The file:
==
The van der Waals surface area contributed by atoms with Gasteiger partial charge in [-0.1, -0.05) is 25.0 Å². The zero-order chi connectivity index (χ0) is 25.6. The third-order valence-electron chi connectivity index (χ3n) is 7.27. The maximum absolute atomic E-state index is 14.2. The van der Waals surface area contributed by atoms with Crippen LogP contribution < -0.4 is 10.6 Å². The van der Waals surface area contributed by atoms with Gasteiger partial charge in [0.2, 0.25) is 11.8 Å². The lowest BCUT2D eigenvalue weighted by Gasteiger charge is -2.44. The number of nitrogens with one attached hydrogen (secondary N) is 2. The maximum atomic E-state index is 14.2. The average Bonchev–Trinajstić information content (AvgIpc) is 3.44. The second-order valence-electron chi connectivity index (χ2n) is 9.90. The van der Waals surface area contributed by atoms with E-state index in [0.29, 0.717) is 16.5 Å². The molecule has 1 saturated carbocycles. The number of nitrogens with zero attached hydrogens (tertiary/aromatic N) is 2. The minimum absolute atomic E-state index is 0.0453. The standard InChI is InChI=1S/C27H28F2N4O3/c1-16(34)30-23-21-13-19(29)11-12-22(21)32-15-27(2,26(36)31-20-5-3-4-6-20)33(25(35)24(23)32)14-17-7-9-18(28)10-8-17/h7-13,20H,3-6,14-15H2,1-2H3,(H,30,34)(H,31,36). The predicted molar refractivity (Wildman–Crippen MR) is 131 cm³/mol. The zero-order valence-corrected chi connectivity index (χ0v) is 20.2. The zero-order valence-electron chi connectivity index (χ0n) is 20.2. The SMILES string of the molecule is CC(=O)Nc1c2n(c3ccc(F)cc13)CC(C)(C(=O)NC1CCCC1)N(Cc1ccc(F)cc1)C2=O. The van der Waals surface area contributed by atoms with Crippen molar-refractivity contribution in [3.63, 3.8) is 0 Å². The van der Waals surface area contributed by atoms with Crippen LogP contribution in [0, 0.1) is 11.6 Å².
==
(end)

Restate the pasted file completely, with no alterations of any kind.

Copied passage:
The van der Waals surface area contributed by atoms with Gasteiger partial charge in [-0.1, -0.05) is 25.0 Å². The zero-order chi connectivity index (χ0) is 25.6. The third-order valence-electron chi connectivity index (χ3n) is 7.27. The maximum absolute atomic E-state index is 14.2. The van der Waals surface area contributed by atoms with Crippen LogP contribution < -0.4 is 10.6 Å². The van der Waals surface area contributed by atoms with Gasteiger partial charge in [0.2, 0.25) is 11.8 Å². The lowest BCUT2D eigenvalue weighted by Gasteiger charge is -2.44. The number of nitrogens with one attached hydrogen (secondary N) is 2. The maximum atomic E-state index is 14.2. The average Bonchev–Trinajstić information content (AvgIpc) is 3.44. The second-order valence-electron chi connectivity index (χ2n) is 9.90. The van der Waals surface area contributed by atoms with E-state index in [0.29, 0.717) is 16.5 Å². The molecule has 1 saturated carbocycles. The number of nitrogens with zero attached hydrogens (tertiary/aromatic N) is 2. The minimum absolute atomic E-state index is 0.0453. The standard InChI is InChI=1S/C27H28F2N4O3/c1-16(34)30-23-21-13-19(29)11-12-22(21)32-15-27(2,26(36)31-20-5-3-4-6-20)33(25(35)24(23)32)14-17-7-9-18(28)10-8-17/h7-13,20H,3-6,14-15H2,1-2H3,(H,30,34)(H,31,36). The predicted molar refractivity (Wildman–Crippen MR) is 131 cm³/mol. The zero-order valence-corrected chi connectivity index (χ0v) is 20.2. The zero-order valence-electron chi connectivity index (χ0n) is 20.2. The SMILES string of the molecule is CC(=O)Nc1c2n(c3ccc(F)cc13)CC(C)(C(=O)NC1CCCC1)N(Cc1ccc(F)cc1)C2=O. The van der Waals surface area contributed by atoms with Crippen molar-refractivity contribution in [3.63, 3.8) is 0 Å². The van der Waals surface area contributed by atoms with Crippen LogP contribution in [0, 0.1) is 11.6 Å².